Will Cowork for Food: San Francisco's Forage Kitchen Aims to Be a Hub for Food Lovers
Members of San Francisco's craft food scene will soon get a communal home if the Forage Kitchen hits its fundraising target.
Making food from scratch and selling it on a small scale is one of the simplest and oldest business models. But it isn't that simple to get a food venture off the ground. Financial barriers to entry include expensive commercial kitchen spaces and equipment. Bureaucratic impediments include licensing and permits. A lack of experience, savvy, and connections compound the challenge, of course, preventing many food lovers from taking the plunge to become food entrepreneurs.
Iso Rabins would know—his attempts to break into San Francisco's food scene were foiled from the get-go. Farmers markets turned him away when he offered to sell foraged mushrooms. He ended up "cold-calling chefs and knocking on the back door of restaurants." In 2008, Rabins founded ForageSF , a social enterprise to support the city's foraging scene. The group began hosting the Underground Market , a food market for shoppers willing to take a risk on food prepared outside a commercial kitchen. The market exploded in popularity, with hundreds of vendors and tens of thousands of participants. Then, San Francisco's Department of Public Health issued them a cease-and-desist last year.
Now Rabins and ForageSF are back with a new project called Forage Kitchen , a physical home for San Francisco's craft food scene—everyone from aspiring entrepreneurs to hobbyists. Currently in its Kickstarter phase, if funded the kitchen will become the first coworking space for craft food and a much needed "venue for small food producers to get their start without having to pay all the fees," says Rabins.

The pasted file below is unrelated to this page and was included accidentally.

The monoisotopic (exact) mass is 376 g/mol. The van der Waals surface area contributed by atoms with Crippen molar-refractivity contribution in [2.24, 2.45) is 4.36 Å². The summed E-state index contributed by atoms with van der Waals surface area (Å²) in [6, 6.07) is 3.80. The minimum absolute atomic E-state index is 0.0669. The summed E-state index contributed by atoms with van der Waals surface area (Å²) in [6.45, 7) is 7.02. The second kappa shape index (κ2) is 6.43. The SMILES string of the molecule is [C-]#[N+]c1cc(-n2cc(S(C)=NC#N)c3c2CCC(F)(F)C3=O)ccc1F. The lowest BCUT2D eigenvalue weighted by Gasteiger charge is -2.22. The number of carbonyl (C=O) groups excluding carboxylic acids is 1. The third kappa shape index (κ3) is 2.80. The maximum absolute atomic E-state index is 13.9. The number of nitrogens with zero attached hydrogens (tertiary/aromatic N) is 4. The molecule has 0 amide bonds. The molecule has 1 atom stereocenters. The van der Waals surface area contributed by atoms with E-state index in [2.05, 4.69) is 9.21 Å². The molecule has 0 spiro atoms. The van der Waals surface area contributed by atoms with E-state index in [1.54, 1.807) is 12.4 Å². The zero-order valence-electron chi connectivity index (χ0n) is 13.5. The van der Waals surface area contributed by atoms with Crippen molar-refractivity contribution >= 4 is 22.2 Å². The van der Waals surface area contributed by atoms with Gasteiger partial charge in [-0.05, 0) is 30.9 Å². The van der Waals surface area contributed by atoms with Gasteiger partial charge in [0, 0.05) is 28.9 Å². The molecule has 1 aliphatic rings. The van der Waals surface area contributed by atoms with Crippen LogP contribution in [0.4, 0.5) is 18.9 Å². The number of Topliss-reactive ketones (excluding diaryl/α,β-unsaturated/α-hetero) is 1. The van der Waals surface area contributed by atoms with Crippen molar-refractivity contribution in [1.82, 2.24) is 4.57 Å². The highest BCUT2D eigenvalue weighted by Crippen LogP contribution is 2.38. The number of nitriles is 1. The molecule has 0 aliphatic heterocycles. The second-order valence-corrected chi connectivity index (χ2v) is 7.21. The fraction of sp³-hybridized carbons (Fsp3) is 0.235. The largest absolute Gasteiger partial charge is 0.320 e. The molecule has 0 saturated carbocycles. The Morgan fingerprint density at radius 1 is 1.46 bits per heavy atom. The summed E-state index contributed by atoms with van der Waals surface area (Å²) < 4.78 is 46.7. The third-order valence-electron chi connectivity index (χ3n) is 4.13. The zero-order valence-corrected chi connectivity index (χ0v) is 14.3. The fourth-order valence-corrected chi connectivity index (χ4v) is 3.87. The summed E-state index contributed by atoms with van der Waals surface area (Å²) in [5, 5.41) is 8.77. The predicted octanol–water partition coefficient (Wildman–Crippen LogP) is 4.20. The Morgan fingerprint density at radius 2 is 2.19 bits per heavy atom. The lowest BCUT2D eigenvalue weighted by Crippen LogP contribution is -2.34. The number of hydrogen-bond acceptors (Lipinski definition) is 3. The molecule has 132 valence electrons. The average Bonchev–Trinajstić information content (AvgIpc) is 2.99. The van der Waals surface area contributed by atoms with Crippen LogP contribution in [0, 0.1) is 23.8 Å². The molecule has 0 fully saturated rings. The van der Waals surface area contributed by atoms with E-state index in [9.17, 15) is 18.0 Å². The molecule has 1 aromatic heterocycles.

"There's so little that actually has to do with making the food," says Rabins. Instead, entrepreneurs are forced to spend their time dealing with the paperwork. His new space aims to "lower the bar and see if this is something [food lovers] want to do, and get their face out there," by providing storage, kitchen space, and business consulting, and by putting newbies and veterans in the same room to create opportunities for mentoring and advice.
"This is the space that I want to use myself. This is the space that would've helped me so much when I wanted to start my business," Rabins says.
Membership costs will vary depending on a member's needs. Food lovers eager to tinker with professional equipment or execute projects that their home kitchens can't support—like canning 100 jars of preserves in one day—will pay $99 per month. But $25 per month will grant access to the space's events, parties, and classes. And for aspiring professionals, who will also need office space, retail space, and help connecting to distributors and stores, the Forage Kitchen will offer an affordable hourly rate, says Rabins.
He's currently scouting locations for Forage Kitchen in the warehouse-heavy Dogpatch area of San Francisco. "You need a big building, first of all"—the options range from 8,000 to 20,000 square feet—and one with decent parking.
According to Rabins, funding the project on Kickstarter was a great way to build up community in anticipation of the kitchen's launch. "I really like the idea of the people who are going to be using the space, being a part of its creation. It is a space for the city to be able to kind of have a hub for food. And I love the idea of a year down the road [...] if all 700 come by the kitchen and feel like it's theirs."
And perhaps going the crowdfunding route will help seed the idea among food lovers in other cities. "I would like to see it as a model for other spaces nationwide," says Rabins.
Hear Rabins' pitch in his own words below.